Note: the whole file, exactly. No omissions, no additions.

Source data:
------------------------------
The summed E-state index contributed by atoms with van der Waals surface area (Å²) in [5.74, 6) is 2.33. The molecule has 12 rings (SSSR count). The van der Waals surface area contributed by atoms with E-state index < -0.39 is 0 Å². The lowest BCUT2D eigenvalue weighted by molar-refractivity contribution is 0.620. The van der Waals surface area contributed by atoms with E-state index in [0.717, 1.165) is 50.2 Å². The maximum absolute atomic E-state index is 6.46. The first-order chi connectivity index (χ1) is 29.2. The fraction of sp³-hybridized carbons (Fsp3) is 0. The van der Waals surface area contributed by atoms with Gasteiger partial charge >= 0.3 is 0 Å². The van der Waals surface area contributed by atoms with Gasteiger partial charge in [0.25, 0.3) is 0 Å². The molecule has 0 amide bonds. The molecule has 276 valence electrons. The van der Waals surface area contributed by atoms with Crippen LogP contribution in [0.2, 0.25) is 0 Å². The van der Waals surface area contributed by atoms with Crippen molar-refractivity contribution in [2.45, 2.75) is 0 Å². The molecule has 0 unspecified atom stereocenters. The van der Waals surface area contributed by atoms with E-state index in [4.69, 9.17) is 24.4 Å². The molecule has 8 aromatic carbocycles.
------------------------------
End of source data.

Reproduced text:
The summed E-state index contributed by atoms with van der Waals surface area (Å²) in [5.74, 6) is 2.33. The molecule has 12 rings (SSSR count). The van der Waals surface area contributed by atoms with E-state index < -0.39 is 0 Å². The lowest BCUT2D eigenvalue weighted by molar-refractivity contribution is 0.620. The van der Waals surface area contributed by atoms with E-state index in [0.717, 1.165) is 50.2 Å². The maximum absolute atomic E-state index is 6.46. The first-order chi connectivity index (χ1) is 29.2. The fraction of sp³-hybridized carbons (Fsp3) is 0. The van der Waals surface area contributed by atoms with Gasteiger partial charge >= 0.3 is 0 Å². The van der Waals surface area contributed by atoms with Gasteiger partial charge in [0.25, 0.3) is 0 Å². The molecule has 0 amide bonds. The molecule has 276 valence electrons. The van der Waals surface area contributed by atoms with Crippen LogP contribution in [0.2, 0.25) is 0 Å². The van der Waals surface area contributed by atoms with Crippen molar-refractivity contribution in [2.45, 2.75) is 0 Å². The molecule has 0 unspecified atom stereocenters. The van der Waals surface area contributed by atoms with E-state index in [4.69, 9.17) is 24.4 Å². The molecule has 8 aromatic carbocycles.